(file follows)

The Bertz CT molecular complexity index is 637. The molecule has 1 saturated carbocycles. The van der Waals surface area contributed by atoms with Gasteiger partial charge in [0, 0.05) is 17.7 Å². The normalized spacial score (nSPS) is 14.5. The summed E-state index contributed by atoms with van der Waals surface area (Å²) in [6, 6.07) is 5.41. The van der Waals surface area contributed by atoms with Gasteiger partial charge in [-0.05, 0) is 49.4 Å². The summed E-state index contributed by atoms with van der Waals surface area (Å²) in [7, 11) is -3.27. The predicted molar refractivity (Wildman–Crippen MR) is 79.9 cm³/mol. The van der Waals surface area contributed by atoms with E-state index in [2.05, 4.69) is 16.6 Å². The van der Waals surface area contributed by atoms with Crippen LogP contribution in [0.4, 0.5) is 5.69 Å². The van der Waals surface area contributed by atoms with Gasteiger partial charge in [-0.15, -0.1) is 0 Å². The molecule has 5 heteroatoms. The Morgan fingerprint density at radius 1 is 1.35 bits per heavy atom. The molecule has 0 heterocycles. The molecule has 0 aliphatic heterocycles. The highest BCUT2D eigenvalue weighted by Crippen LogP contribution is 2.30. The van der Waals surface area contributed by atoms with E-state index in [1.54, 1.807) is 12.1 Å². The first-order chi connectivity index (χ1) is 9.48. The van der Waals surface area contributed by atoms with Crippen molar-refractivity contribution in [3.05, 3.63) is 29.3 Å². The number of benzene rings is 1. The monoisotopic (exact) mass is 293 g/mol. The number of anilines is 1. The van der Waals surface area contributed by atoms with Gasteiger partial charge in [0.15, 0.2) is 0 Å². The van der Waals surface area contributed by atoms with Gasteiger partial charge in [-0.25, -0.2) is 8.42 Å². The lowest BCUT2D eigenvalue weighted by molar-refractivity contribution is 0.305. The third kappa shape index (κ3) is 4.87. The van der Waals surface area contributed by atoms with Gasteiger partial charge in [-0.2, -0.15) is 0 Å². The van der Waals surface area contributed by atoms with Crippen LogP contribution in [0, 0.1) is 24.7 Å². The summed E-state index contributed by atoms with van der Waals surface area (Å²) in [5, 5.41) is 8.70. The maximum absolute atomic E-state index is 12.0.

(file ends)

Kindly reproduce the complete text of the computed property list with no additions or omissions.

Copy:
The Bertz CT molecular complexity index is 637. The molecule has 1 saturated carbocycles. The van der Waals surface area contributed by atoms with Gasteiger partial charge in [0, 0.05) is 17.7 Å². The normalized spacial score (nSPS) is 14.5. The summed E-state index contributed by atoms with van der Waals surface area (Å²) in [6, 6.07) is 5.41. The van der Waals surface area contributed by atoms with Gasteiger partial charge in [-0.05, 0) is 49.4 Å². The summed E-state index contributed by atoms with van der Waals surface area (Å²) in [7, 11) is -3.27. The predicted molar refractivity (Wildman–Crippen MR) is 79.9 cm³/mol. The van der Waals surface area contributed by atoms with E-state index in [2.05, 4.69) is 16.6 Å². The van der Waals surface area contributed by atoms with Crippen LogP contribution in [0.4, 0.5) is 5.69 Å². The van der Waals surface area contributed by atoms with Gasteiger partial charge in [-0.15, -0.1) is 0 Å². The molecule has 5 heteroatoms. The Morgan fingerprint density at radius 1 is 1.35 bits per heavy atom. The molecule has 0 heterocycles. The molecule has 0 aliphatic heterocycles. The highest BCUT2D eigenvalue weighted by Crippen LogP contribution is 2.30. The van der Waals surface area contributed by atoms with E-state index in [1.54, 1.807) is 12.1 Å². The first-order chi connectivity index (χ1) is 9.48. The van der Waals surface area contributed by atoms with Crippen molar-refractivity contribution in [3.05, 3.63) is 29.3 Å². The number of benzene rings is 1. The monoisotopic (exact) mass is 293 g/mol. The number of anilines is 1. The van der Waals surface area contributed by atoms with Gasteiger partial charge in [0.15, 0.2) is 0 Å². The van der Waals surface area contributed by atoms with Gasteiger partial charge in [-0.25, -0.2) is 8.42 Å². The lowest BCUT2D eigenvalue weighted by molar-refractivity contribution is 0.305. The third kappa shape index (κ3) is 4.87. The van der Waals surface area contributed by atoms with Gasteiger partial charge in [-0.2, -0.15) is 0 Å². The van der Waals surface area contributed by atoms with Crippen LogP contribution in [0, 0.1) is 24.7 Å². The summed E-state index contributed by atoms with van der Waals surface area (Å²) in [5, 5.41) is 8.70. The maximum absolute atomic E-state index is 12.0.